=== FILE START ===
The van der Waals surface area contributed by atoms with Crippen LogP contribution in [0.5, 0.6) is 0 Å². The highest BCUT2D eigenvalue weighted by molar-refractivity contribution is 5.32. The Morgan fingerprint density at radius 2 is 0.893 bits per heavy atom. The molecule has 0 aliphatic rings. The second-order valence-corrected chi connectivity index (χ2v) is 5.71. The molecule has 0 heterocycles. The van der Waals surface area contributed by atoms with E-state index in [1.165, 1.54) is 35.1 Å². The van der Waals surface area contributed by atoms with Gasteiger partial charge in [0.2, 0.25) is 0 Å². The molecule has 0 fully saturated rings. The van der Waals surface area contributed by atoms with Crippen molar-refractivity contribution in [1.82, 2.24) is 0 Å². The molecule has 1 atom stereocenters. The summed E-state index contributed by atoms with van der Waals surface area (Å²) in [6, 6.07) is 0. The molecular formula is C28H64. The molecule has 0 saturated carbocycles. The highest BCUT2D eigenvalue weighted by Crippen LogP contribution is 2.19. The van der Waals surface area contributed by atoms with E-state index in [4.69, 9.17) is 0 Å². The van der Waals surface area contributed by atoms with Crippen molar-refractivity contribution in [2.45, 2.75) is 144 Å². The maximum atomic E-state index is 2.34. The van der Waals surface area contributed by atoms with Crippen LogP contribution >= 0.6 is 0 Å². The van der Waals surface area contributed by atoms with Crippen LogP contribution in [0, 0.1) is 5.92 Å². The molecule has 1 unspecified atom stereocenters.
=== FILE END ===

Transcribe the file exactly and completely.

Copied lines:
The van der Waals surface area contributed by atoms with Crippen LogP contribution in [0.5, 0.6) is 0 Å². The highest BCUT2D eigenvalue weighted by molar-refractivity contribution is 5.32. The Morgan fingerprint density at radius 2 is 0.893 bits per heavy atom. The molecule has 0 aliphatic rings. The second-order valence-corrected chi connectivity index (χ2v) is 5.71. The molecule has 0 heterocycles. The van der Waals surface area contributed by atoms with E-state index in [1.165, 1.54) is 35.1 Å². The van der Waals surface area contributed by atoms with Gasteiger partial charge in [0.2, 0.25) is 0 Å². The molecule has 0 fully saturated rings. The van der Waals surface area contributed by atoms with Crippen molar-refractivity contribution in [1.82, 2.24) is 0 Å². The molecule has 1 atom stereocenters. The summed E-state index contributed by atoms with van der Waals surface area (Å²) in [6, 6.07) is 0. The molecular formula is C28H64. The molecule has 0 saturated carbocycles. The highest BCUT2D eigenvalue weighted by Crippen LogP contribution is 2.19. The van der Waals surface area contributed by atoms with E-state index in [4.69, 9.17) is 0 Å². The van der Waals surface area contributed by atoms with Crippen molar-refractivity contribution in [2.45, 2.75) is 144 Å². The maximum atomic E-state index is 2.34. The van der Waals surface area contributed by atoms with Crippen LogP contribution >= 0.6 is 0 Å². The van der Waals surface area contributed by atoms with Crippen LogP contribution in [0, 0.1) is 5.92 Å². The molecule has 1 unspecified atom stereocenters.